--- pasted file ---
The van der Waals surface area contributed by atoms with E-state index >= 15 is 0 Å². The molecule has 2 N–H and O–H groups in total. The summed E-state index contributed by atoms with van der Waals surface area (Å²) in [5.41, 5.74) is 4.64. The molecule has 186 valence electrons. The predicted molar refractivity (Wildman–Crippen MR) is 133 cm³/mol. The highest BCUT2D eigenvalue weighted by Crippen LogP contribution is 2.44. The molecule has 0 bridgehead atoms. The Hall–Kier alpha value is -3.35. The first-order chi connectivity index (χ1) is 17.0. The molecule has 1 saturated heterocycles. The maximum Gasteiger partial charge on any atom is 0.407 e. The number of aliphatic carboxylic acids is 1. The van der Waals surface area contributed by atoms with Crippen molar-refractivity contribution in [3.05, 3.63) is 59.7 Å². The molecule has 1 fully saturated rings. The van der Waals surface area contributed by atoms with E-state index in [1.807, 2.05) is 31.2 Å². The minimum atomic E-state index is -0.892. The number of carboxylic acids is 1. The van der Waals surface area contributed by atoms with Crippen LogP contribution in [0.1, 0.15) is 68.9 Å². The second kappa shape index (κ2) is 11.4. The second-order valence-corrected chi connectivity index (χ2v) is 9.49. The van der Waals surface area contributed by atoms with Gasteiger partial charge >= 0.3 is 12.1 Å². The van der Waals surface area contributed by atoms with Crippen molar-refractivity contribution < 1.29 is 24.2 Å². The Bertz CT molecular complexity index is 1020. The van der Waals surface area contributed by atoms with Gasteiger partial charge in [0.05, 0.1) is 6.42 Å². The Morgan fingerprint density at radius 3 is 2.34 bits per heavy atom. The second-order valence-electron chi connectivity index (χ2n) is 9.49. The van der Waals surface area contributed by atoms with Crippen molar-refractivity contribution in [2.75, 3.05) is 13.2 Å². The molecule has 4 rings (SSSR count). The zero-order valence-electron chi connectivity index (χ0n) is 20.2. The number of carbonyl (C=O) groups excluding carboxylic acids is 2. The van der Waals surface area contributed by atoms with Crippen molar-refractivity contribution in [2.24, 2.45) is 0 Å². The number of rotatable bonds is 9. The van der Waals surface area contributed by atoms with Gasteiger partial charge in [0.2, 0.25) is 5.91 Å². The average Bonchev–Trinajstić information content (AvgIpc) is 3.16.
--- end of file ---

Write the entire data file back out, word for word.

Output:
The van der Waals surface area contributed by atoms with E-state index >= 15 is 0 Å². The molecule has 2 N–H and O–H groups in total. The summed E-state index contributed by atoms with van der Waals surface area (Å²) in [5.41, 5.74) is 4.64. The molecule has 186 valence electrons. The predicted molar refractivity (Wildman–Crippen MR) is 133 cm³/mol. The highest BCUT2D eigenvalue weighted by Crippen LogP contribution is 2.44. The molecule has 0 bridgehead atoms. The Hall–Kier alpha value is -3.35. The first-order chi connectivity index (χ1) is 17.0. The molecule has 1 saturated heterocycles. The maximum Gasteiger partial charge on any atom is 0.407 e. The number of aliphatic carboxylic acids is 1. The van der Waals surface area contributed by atoms with Crippen molar-refractivity contribution in [3.05, 3.63) is 59.7 Å². The molecule has 1 fully saturated rings. The van der Waals surface area contributed by atoms with E-state index in [1.807, 2.05) is 31.2 Å². The minimum atomic E-state index is -0.892. The number of carboxylic acids is 1. The van der Waals surface area contributed by atoms with Crippen LogP contribution in [0.1, 0.15) is 68.9 Å². The second kappa shape index (κ2) is 11.4. The second-order valence-corrected chi connectivity index (χ2v) is 9.49. The van der Waals surface area contributed by atoms with Gasteiger partial charge >= 0.3 is 12.1 Å². The van der Waals surface area contributed by atoms with Crippen molar-refractivity contribution < 1.29 is 24.2 Å². The Bertz CT molecular complexity index is 1020. The van der Waals surface area contributed by atoms with Gasteiger partial charge in [0.05, 0.1) is 6.42 Å². The Morgan fingerprint density at radius 3 is 2.34 bits per heavy atom. The second-order valence-electron chi connectivity index (χ2n) is 9.49. The van der Waals surface area contributed by atoms with Crippen molar-refractivity contribution in [2.75, 3.05) is 13.2 Å². The molecule has 4 rings (SSSR count). The zero-order valence-electron chi connectivity index (χ0n) is 20.2. The number of carbonyl (C=O) groups excluding carboxylic acids is 2. The van der Waals surface area contributed by atoms with Crippen molar-refractivity contribution in [2.24, 2.45) is 0 Å². The number of rotatable bonds is 9. The van der Waals surface area contributed by atoms with Gasteiger partial charge in [0.2, 0.25) is 5.91 Å². The average Bonchev–Trinajstić information content (AvgIpc) is 3.16.